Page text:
MARTYRS AND MAYHEM
‘Taking Caracas’: Venezuela’s Capital Increasingly Paralyzed Before Friday Protests
In a last-ditch effort to stop President Maduro from eliminating Venezuela’s current parliament, citizens are pouring into the capital and taking to the streets.
CARACAS, Venezuela—A call from opposition leaders for a 48 hour national strike to protest the ruling government’s plan to rewrite the Venezuelan constitution began on Wednesday and continued to build momentum Thursday in the buildup to what promises to be a truly massive day of demonstrations on Friday.
Protesters took to the streets of the city, blockading entire neighborhoods in the country’s capital using makeshift wire cordons and setting fire to garbage, and throwing up roadblocks. Stationed at each were groups of balaclava-clad protesters, some just barely teeangers.
Yet despite the intimidating scenes, many Venezuelans treated the obstructions as a mere nuisance while they went about their daily routines. Groups of joggers took to the empty highways and made their way through the smokey blockades. In Altamira Square, an affluent section of downtown Caracas, parents walked with their kids while others casually strolled about. In a city which is often called the most violent on earth because of the fmurder and kidnapping rates, the protests might just be another thing to deal with.
Few businesses remained open during the strike, however, apart from fast food restaurants like McDonalds, Wendy’s, and TGI Fridays. The diners within could look out to see groups of masked protesters armed with molotov cocktails.
In the centrer of Altamira, a makeshift shrine has been erected to 17 year old protester Neomar Lander, who was killed in June during Maduro’s crackdown. The carpet vest he was wearing to protect from rubber bullets and other projectiles reads, “I’m a liberator,” alluding to the title of Venezuela’s founding father Simón Bolívar, El Libertador.
Lander’s death caused a national uproar, and gave the opposition and protesters more fuel for their cause. Perhaps partially for this reason, there seems to be some growing discontent amongst Venezuelan soldiers. Reuters recently reported that 123 have been arrested since the protests began.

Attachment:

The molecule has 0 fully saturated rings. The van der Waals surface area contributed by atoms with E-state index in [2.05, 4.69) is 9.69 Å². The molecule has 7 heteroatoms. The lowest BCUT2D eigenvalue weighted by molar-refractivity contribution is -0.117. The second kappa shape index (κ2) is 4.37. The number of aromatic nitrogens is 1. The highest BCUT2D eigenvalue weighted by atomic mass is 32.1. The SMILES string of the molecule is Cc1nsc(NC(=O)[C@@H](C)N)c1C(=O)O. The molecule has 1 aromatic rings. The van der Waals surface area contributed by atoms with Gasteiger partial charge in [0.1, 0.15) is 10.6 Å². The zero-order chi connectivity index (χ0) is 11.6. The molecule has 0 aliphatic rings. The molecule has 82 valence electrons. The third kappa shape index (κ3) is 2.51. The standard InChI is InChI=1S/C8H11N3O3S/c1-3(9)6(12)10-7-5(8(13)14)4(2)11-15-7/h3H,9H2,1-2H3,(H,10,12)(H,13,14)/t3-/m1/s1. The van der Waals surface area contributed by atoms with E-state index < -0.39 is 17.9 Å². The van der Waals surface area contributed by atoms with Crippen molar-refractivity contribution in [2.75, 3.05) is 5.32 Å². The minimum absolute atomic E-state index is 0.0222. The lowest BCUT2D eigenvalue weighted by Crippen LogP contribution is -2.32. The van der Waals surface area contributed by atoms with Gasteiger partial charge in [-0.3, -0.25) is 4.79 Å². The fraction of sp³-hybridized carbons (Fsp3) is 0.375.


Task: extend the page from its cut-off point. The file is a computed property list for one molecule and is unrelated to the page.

These intense protests started in the spring after the country’s supreme court, stacked with loyalists of Venezuelan President Nicolas Maduro, dissolved the National Assembly. The opposition had managed to win power in the country’s top legislative body for the first time in 16 years after forming a coalition against Maduro’s United Socialist Party.
Their win was supposed to mark the potential for big change in Venezuela, as many expected the new coalition to rewrite the socialist constitution of 1999, enacted by then-President Hugo Chavez.
But Maduro pushed through judicial appointments just before the opposition took power in the National Assembly, and those insured that any power the opposition tried to wield could be tempered by the supreme court, loyal to Maduro.
When Maduro finally decided to strip the National Assembly of its powers altogether, protesters took to the streets to fight. Many were calling it their last stand against an inevitable dictatorship. And even when the decision was reversed, the protests went on.
Now in Caracas, signs of the frustration and anger with Maduro are everywhere. “Fuck dictatorship” graffiti adorns walls across the city, and countless images of Maduro’s face have been defaced.
The city is at a virtual standstill as people prepare for the mass protests at the end of the week.
“On Friday, we’re facing the most important demonstration of these three months of protesting,” says Melanio Escobar, a 30-year-old independent journalist, one of the few left in the country. The heavily tattooed Escobar doesn’t just consider himself a journalist anymore, but also an activist in the fight against the regime that rules his country.
The protests on the 28th are being called “The Taking of Caracas” and opposition leaders are asking people from across the country to come to the capital to demonstrate their rejection of the Maduro regime.
“It’s very important because it’s only two days before the election, the illegal election, that Maduro is trying to put forward to rewrite the Venezuelan constitution,” says Escobar. “Civil society, journalists, opposition, everyone expects it to be huge.”
The Constituent Assembly election will choose 545 members to rival the opposition-held National Assembly. The outcome of the vote is expected to be a foregone conclusion, with victory going to Maduro’s administration, which can stack the constituent assembly with regime loyalists and rewrite a constitution more suitable to them.
However, in a country where the vast majority are against Maduro, the opposition is not going down lightly. In mid July, it held a vote of its own, in which over 7 million of Venezuela’s 32 million people voted. According to opposition statistics, 98 percent chose to reject the proposed new assembly.
Maduro has dismissed the demonstrations as attempts at a coup against his administration and blames the United States for the chaos in his country.
The U.S on Wednesday announced new sanctions against 13 top Venezuelan officials, thereby freezing their U.S. assets. American President Donald Trump claimed he’d pursue "strong and swift economic actions" if the election on the 30th takes place. Thus far, there are zero signs that it won’t.
In a sign of worsening times, Avianca Airlines, the Colombian carrier, announced that it would halt its twice daily service between Bogotá and Caracas, citing security concerns. The route had been in continuous service for 60 years.